To date, no one has explained why there are two genders, what the origin of said genders were and why a machine-based species even bothers having remnants of a dimorphic species (reproductive genders) if they were always machine-based having no previous organic origins.
For a dozen years, female Transformers weren't even acknowledged as even EXISTING. Bob Budiansky, one of the premiere writers of the early Marvel comics versions acknowledges this in an interview. To his credit, there were early notes indicating he wanted there to be female-gendered Transformers before Hasbro said, no:
- Well, I remember bringing up that question early on with Hasbro, "are any of these female?" And then I think Hasbro's attitude was, 'this is a boy toy. We don't wanna have, you know, girl robots.' So, I said, "OK, just want to clarify that." --Bob Budiansky, Rusting Carcass interview
In most of their depictions, female-gendered Transformers were not shown or barely shown to exist. The manufacturers of the original toys admitted the toys were developed for young boys and gender wasn't really a factor in their design.
Budiansky was the lead writer for their most famous incarnation in the 1984 limited series, The Transformers. He would later write the longer running series until issue #55 (when he started to burn out due to having to shoehorn so many new characters into so few pages). This was the same reason few writers were willing to pick it up after he stopped.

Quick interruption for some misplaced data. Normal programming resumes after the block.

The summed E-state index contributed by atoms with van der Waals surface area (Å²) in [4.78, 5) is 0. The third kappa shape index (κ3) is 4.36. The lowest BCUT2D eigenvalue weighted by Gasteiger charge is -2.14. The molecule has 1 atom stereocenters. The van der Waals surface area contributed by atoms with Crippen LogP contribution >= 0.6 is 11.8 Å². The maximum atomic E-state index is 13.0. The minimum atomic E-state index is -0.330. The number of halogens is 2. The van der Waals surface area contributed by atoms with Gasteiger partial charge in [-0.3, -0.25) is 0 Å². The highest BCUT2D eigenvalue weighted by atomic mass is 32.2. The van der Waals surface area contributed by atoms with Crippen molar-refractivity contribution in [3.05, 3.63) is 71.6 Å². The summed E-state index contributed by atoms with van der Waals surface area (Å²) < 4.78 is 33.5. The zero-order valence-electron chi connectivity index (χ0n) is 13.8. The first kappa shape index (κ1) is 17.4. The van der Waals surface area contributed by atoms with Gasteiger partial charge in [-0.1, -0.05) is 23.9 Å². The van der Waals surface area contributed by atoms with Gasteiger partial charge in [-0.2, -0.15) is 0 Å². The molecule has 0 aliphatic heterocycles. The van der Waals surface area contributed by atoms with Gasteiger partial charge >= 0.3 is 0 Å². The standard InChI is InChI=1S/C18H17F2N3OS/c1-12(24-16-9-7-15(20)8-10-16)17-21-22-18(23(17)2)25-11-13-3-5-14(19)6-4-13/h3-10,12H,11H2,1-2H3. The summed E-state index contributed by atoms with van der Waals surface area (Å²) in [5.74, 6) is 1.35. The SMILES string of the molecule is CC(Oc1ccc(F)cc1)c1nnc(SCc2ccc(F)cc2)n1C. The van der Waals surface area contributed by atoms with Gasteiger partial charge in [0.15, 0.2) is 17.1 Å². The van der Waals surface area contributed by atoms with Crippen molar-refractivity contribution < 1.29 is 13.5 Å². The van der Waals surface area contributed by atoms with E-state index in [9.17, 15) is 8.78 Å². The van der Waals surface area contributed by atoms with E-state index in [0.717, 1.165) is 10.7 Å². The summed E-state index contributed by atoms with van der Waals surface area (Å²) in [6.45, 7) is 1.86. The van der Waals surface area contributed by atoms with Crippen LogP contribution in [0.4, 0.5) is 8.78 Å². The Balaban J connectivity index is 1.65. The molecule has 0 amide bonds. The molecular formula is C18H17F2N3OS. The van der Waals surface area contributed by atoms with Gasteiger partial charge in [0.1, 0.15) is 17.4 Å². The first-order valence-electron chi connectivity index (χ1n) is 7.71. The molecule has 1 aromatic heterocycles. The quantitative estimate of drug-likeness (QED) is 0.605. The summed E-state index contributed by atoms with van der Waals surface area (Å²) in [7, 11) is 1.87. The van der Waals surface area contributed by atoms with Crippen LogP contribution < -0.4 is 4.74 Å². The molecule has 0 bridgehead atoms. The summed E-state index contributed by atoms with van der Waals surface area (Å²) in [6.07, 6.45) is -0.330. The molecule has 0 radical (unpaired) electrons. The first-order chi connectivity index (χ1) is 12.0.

Because it was a book intended to sell toys, Transformers featured an ever-rotating cast. New Transformers were often hastily brought in to meet the demands of Hasbro, and older "product" was often swept aside or killed off en masse in epic, climactic battles.
The Transformers, the monthly comic book published in the U.S. by Marvel Comics, was the very first original fiction to feature the famous robots in disguise, as well as the longest-running.
It started life as a four-issue, bimonthly limited series in 1984, but proved so popular that it continued publication as an ongoing monthly until spring of 1991. The series ultimately reached 80 issues and spun off several miniseries.
The series established the Marvel Comics continuity, which would form the basis for several successor stories over the years, including the Generation 2 series published by Marvel themselves only two years later, and the Regeneration One series which would reunite the creative team from the latter days of this series.
By the time the Generation 1 Transformers were being put on Television it had been decided again that there were no female Transformers. Except where they were drawn in the backgrounds or would mysteriously appear and disappear in a single episode. Such inconsistency only added to the frustration of the viewers.
Female-gendered Transformers would appear in the Beast Wars series without explanation or comment. No one (except maybe feminists who had been asking why there weren't any females) seemed to notice or care that suddenly female Transformers seemed to now exist.
As often is the case, a fuss about whether there should be female machines was basically ignored/accepted because a writer said it was. The more popular the series grew, the more likely writers were to create "female-gender" Transformers when it was translated to other media.
There was no further conflict until the Transformers became a live action movie and no one wanted to explain the Transformer Birds and Bees, so it became a decision to make them all "genderless - and thus voiced by male actors..." The Autobot Ironside was originally slated to be the female-gender character Arcee.
You can see the sordid UN-history of female-gender Transformers at the Transformers Wiki.